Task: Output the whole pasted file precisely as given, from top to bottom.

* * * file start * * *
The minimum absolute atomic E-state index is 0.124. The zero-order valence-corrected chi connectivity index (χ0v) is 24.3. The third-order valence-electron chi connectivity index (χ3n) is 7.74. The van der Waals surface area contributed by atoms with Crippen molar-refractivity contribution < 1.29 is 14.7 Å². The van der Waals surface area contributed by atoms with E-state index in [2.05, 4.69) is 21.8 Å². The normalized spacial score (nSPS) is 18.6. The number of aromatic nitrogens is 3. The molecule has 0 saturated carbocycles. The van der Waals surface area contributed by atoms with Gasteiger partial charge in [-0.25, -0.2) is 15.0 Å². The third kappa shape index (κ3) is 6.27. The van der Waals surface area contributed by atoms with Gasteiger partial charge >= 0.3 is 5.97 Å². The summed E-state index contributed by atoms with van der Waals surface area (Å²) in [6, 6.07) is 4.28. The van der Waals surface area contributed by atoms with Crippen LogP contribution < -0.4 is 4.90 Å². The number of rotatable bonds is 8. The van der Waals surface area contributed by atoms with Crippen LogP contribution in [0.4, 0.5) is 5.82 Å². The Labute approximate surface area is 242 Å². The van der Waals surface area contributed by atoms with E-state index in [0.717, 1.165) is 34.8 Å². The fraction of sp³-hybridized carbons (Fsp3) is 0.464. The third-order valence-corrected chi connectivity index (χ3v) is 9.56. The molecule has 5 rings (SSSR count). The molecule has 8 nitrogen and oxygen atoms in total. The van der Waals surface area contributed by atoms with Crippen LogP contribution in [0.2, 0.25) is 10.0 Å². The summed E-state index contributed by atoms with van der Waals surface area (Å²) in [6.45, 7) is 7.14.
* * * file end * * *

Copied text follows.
The minimum absolute atomic E-state index is 0.124. The zero-order valence-corrected chi connectivity index (χ0v) is 24.3. The third-order valence-electron chi connectivity index (χ3n) is 7.74. The van der Waals surface area contributed by atoms with Crippen molar-refractivity contribution < 1.29 is 14.7 Å². The van der Waals surface area contributed by atoms with E-state index in [2.05, 4.69) is 21.8 Å². The normalized spacial score (nSPS) is 18.6. The number of aromatic nitrogens is 3. The molecule has 0 saturated carbocycles. The van der Waals surface area contributed by atoms with Gasteiger partial charge in [-0.25, -0.2) is 15.0 Å². The third kappa shape index (κ3) is 6.27. The van der Waals surface area contributed by atoms with Gasteiger partial charge >= 0.3 is 5.97 Å². The summed E-state index contributed by atoms with van der Waals surface area (Å²) in [6, 6.07) is 4.28. The van der Waals surface area contributed by atoms with Crippen LogP contribution < -0.4 is 4.90 Å². The number of rotatable bonds is 8. The van der Waals surface area contributed by atoms with Crippen LogP contribution in [0.4, 0.5) is 5.82 Å². The Labute approximate surface area is 242 Å². The van der Waals surface area contributed by atoms with E-state index in [0.717, 1.165) is 34.8 Å². The fraction of sp³-hybridized carbons (Fsp3) is 0.464. The third-order valence-corrected chi connectivity index (χ3v) is 9.56. The molecule has 5 rings (SSSR count). The molecule has 8 nitrogen and oxygen atoms in total. The van der Waals surface area contributed by atoms with Crippen LogP contribution in [0.2, 0.25) is 10.0 Å². The summed E-state index contributed by atoms with van der Waals surface area (Å²) in [6.45, 7) is 7.14.